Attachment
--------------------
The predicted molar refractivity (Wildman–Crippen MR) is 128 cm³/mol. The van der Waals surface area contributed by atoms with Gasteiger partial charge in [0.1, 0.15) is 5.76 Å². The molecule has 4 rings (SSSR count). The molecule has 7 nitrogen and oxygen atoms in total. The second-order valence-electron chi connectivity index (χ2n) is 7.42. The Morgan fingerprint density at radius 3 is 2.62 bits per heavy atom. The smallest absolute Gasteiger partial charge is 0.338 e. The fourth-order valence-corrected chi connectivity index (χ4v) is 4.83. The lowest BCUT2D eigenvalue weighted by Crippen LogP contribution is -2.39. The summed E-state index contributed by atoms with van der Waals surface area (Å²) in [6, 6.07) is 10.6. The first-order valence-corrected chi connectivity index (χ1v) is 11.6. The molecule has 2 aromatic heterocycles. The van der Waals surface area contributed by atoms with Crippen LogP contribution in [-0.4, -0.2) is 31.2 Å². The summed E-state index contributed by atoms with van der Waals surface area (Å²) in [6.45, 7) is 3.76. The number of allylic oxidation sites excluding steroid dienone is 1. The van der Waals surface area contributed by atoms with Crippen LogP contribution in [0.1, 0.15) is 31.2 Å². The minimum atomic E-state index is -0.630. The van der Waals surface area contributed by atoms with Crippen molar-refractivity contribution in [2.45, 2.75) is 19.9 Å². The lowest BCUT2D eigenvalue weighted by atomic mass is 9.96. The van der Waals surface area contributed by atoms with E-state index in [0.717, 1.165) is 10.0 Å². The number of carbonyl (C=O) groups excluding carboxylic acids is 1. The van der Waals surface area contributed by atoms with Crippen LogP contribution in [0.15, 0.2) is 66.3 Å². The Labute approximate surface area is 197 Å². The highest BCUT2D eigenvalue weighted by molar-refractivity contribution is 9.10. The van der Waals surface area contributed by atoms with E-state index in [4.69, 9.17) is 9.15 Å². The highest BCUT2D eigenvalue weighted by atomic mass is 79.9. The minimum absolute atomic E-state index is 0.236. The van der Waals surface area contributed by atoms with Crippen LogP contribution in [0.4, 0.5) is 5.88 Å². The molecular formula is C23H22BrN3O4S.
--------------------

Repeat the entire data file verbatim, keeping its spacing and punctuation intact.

The predicted molar refractivity (Wildman–Crippen MR) is 128 cm³/mol. The van der Waals surface area contributed by atoms with Gasteiger partial charge in [0.1, 0.15) is 5.76 Å². The molecule has 4 rings (SSSR count). The molecule has 7 nitrogen and oxygen atoms in total. The second-order valence-electron chi connectivity index (χ2n) is 7.42. The Morgan fingerprint density at radius 3 is 2.62 bits per heavy atom. The smallest absolute Gasteiger partial charge is 0.338 e. The fourth-order valence-corrected chi connectivity index (χ4v) is 4.83. The lowest BCUT2D eigenvalue weighted by Crippen LogP contribution is -2.39. The summed E-state index contributed by atoms with van der Waals surface area (Å²) in [6, 6.07) is 10.6. The first-order valence-corrected chi connectivity index (χ1v) is 11.6. The molecule has 2 aromatic heterocycles. The van der Waals surface area contributed by atoms with Crippen LogP contribution in [-0.4, -0.2) is 31.2 Å². The summed E-state index contributed by atoms with van der Waals surface area (Å²) in [6.45, 7) is 3.76. The number of allylic oxidation sites excluding steroid dienone is 1. The van der Waals surface area contributed by atoms with Crippen LogP contribution in [0.1, 0.15) is 31.2 Å². The minimum atomic E-state index is -0.630. The van der Waals surface area contributed by atoms with Crippen molar-refractivity contribution in [2.45, 2.75) is 19.9 Å². The lowest BCUT2D eigenvalue weighted by atomic mass is 9.96. The van der Waals surface area contributed by atoms with E-state index in [0.717, 1.165) is 10.0 Å². The number of carbonyl (C=O) groups excluding carboxylic acids is 1. The van der Waals surface area contributed by atoms with Crippen LogP contribution in [0.15, 0.2) is 66.3 Å². The Labute approximate surface area is 197 Å². The highest BCUT2D eigenvalue weighted by molar-refractivity contribution is 9.10. The van der Waals surface area contributed by atoms with E-state index in [4.69, 9.17) is 9.15 Å². The highest BCUT2D eigenvalue weighted by atomic mass is 79.9. The minimum absolute atomic E-state index is 0.236. The van der Waals surface area contributed by atoms with Crippen LogP contribution in [0.4, 0.5) is 5.88 Å². The molecular formula is C23H22BrN3O4S.